A new study out of Britain reveals that pain during sex afflicts a surprising number of women. The survey of nearly 7,000 sexually active women found that one in 10 reported some type of pain during intercourse, the BBC reports. Writing in BJOG: An International Journal of Obstetrics and Gynaecology, the authors note that painful sex (dyspareunia) is a neglected, often chronic problem that afflicts women around the world. The latest sampling of women aged 16 to 74 found that women in their late 50s and 60s were most affected, though younger women were not spared. Pain during sex can be caused by vaginal dryness, particularly post-menopause, but can have more serious roots in untreated conditions such as STDs, endometriosis, and fibroids. Emotional causes such as anxiety can also play a role.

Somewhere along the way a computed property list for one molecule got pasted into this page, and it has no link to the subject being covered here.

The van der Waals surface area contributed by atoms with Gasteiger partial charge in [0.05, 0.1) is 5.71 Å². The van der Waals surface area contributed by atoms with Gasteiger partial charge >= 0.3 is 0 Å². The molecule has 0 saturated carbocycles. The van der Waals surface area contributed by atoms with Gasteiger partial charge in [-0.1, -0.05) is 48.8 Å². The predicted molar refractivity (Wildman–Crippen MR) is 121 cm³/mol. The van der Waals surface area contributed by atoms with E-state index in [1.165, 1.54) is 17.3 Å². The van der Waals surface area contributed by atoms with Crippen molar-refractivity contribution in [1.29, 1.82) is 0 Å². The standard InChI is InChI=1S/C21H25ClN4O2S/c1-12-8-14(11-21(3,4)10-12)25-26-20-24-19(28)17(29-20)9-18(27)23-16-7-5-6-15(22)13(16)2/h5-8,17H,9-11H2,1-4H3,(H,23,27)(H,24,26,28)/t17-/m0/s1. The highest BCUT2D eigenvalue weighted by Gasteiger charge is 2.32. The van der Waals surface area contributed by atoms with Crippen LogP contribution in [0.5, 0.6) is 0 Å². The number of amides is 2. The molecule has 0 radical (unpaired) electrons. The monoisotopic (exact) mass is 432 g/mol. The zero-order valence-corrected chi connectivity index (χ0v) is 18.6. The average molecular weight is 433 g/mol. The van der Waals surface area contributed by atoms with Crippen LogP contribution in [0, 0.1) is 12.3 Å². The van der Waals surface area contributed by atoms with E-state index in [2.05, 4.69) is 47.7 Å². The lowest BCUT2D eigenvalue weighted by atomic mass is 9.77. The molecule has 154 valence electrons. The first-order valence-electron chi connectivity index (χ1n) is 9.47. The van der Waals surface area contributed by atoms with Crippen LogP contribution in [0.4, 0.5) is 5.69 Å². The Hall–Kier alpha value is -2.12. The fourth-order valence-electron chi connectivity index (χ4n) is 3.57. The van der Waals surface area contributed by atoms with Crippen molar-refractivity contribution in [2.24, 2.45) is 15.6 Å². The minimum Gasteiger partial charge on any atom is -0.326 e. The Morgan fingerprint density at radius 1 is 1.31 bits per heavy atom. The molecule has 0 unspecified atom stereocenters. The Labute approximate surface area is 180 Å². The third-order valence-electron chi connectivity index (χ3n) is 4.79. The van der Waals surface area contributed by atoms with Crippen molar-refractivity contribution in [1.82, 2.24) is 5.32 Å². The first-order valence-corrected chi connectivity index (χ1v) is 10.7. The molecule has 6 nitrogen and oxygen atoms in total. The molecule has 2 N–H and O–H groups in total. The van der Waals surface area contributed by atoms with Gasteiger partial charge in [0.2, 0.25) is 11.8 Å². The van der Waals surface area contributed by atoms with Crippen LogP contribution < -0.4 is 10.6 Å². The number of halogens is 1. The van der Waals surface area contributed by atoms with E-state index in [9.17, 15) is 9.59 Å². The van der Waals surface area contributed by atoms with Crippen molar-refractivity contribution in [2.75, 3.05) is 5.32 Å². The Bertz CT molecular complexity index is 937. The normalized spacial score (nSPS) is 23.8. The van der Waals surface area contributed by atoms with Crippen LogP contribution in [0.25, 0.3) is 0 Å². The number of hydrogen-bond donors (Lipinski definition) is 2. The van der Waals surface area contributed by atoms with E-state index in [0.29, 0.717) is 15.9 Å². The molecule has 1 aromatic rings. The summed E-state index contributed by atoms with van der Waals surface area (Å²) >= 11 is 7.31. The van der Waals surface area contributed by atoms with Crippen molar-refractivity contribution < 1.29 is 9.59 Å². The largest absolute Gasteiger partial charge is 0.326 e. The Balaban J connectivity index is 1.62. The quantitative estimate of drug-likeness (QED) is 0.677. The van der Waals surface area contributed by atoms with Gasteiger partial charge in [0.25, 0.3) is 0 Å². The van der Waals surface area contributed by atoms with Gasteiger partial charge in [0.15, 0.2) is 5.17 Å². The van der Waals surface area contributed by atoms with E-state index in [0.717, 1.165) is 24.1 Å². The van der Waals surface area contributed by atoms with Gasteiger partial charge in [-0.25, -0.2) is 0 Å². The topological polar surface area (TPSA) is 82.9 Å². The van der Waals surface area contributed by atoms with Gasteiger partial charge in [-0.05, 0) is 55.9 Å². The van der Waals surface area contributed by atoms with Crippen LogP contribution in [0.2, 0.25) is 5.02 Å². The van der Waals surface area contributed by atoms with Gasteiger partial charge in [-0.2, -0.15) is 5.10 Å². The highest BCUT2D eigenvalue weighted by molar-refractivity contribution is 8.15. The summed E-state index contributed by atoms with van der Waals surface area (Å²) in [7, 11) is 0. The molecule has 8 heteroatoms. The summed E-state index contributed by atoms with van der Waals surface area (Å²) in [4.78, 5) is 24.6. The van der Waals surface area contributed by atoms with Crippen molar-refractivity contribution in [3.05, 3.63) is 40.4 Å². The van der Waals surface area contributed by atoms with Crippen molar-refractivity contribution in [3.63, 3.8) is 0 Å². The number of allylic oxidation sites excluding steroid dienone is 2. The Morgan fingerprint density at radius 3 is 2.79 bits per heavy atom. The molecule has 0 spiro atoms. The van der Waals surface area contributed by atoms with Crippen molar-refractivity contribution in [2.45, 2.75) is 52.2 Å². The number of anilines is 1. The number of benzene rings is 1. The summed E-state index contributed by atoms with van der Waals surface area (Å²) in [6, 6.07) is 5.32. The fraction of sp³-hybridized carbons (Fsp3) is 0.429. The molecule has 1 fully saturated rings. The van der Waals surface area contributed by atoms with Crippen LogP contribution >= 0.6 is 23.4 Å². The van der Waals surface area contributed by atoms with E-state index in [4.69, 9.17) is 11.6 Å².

"You worry and get tense and that only makes it worse," says one middle-aged woman of the "vicious cycle." After her sex drive dipped, she experienced vaginismus, involuntary tightening of the vaginal muscles during penetration. One quarter of the women who reported painful sex said it happened often or all the time in the past six months. About 33% said they were unhappy with their sex life. Lead author Dr. Kirstin Mitchell says embarrassment prevents many women from seeking help, including young women new to sex who may be ill at ease. Given that women aged 16-24 came in second in the survey, she urged better sex education in school—"for example the importance of being able to talk about what you like and don’t like," per the Independent. (This ignored disease afflicts 176 million women worldwide.)